The book has received two starred reviews, one from Kirkus and one from Publishers’ Weekly, which is a shedload of starriness! I have already bragged on the Kirkus review on twitter, but please run your eye over this Publisher’s Weekly review!
‘Elliot Schafer is a small-for-his-age 13-year-old who is prone to being bullied—largely due to his personality, which slots somewhere between insufferable know-it-all and sarcastic jackass. When Elliot’s class travels to a “random field in Devon, England” for a supposed scholarship test, he instead winds up in a strange world known as the Borderlands, which are filled with elves, mermaids, and other creatures. So begins Brennan’s hilarious, irreverent, and multilayered coming-of-age fantasy, set over several years. Elliot quickly befriends (and falls for) Serene, a fierce elven warrior, and arranges a reluctant truce with Luke Sunborn, the son of one of the Borderland’s founding families. All three—along with every young person there—are training in war or as councilors, charged with protecting the fragile barrier with the human world. Amid shifting relationships, the threat of war, and substantial growth among the characters, Elliot’s razor-edged wit and general inability to keep his mouth shut make for blissfully entertaining reading. Smart explorations of gender stereotypes, fluid sexuality, and awkward romance only add to the depth and delight of this glittering contemporary fantasy.’
Bullied due to his personality! Inability to keep his mouth shut! I love how the reviews so far have been like: the hero is a terrible pill, but we are willing to buy this pill and take him home.
Also, here is an excerpt of the review in Locus magazine.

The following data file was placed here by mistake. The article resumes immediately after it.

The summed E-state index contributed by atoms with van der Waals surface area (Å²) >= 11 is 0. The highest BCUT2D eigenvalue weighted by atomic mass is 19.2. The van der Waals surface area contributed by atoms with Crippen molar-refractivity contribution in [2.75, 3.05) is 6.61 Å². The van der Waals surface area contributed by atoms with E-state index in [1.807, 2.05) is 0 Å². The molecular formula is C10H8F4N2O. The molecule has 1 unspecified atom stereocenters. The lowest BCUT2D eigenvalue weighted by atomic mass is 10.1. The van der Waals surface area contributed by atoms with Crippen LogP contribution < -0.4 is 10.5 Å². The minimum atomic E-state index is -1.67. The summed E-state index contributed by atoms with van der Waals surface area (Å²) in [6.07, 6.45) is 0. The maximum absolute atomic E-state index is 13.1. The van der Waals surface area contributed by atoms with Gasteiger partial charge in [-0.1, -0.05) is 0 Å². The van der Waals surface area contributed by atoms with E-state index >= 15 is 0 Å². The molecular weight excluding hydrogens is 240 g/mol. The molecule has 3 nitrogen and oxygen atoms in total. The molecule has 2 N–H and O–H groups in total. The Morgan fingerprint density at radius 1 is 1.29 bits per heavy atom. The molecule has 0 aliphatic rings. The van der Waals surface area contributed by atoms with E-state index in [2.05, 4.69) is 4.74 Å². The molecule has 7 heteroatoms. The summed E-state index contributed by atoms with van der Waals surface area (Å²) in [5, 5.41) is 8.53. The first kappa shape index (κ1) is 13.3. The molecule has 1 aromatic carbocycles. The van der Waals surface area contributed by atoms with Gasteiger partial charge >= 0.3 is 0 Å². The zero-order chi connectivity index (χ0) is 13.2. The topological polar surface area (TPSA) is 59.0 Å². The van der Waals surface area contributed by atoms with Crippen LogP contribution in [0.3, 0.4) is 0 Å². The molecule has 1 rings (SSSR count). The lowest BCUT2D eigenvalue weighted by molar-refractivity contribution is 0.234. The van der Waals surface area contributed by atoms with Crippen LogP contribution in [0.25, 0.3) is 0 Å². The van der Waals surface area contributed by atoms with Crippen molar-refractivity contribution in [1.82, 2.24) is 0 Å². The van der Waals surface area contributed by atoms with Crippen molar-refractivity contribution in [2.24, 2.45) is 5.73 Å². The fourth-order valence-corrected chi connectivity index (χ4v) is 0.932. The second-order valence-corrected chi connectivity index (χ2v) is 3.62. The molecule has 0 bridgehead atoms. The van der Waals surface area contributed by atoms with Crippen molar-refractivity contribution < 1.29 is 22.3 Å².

‘I have rewritten the first paragraph of this review a half-dozen times, trying to find some way to make clear that Sarah Rees Brennan has created a nearly perfect YA fantasy without gushing. I can’t do it. In Other Lands is brilliantly subversive, assuredly smart, and often laugh-out-loud funny. It combines a magic-world school setting with heaps of snark about everything from teen romance to gender roles, educational systems and serious world diplomacy. The protagonist, Elliot, directs his often peevish analysis and jaded perspective on everyone he meets and everything he sees, but his evolution from bratty 13-year-old to soulful 17-year-old is a thing of beauty to witness. Elliot’s transformation, along with his deepening relationships with friends Serene (Serene-Heart- in-the-Chaos-of-Battle!) and Luke, are the book’s heartbeat. As you can tell from my gushing, the characters are impossible to resist and, combined with the engaging plot, Brennan has worked a miracle with In Other Lands. Mark my words, folks; this author has written what must be considered one of the best books of the year.’
I share this with you because I share it with everyone. I am stitching it on a tapestry to hang on my wall. I note Elliot being called bratty with great delight.
I am humbled and amazed to see a book that was never meant to be a book be received so kindly. I hope not to let down my awesome publishers! I am so thankful to those of you I have heard from, who like the book so far! This is a strange and lovely experience, which I feel books should be.
And for your delectation, dear readers, I have written an essay on Tor (most delightful to have written a piece for Tor!) on wings. On some of my favourite books with winged characters. On wingfic. There’s some discussion of wingfic. Our Winged Brains.
GREAT AND TERRIBLE THINGS I HAVE WROUGHT.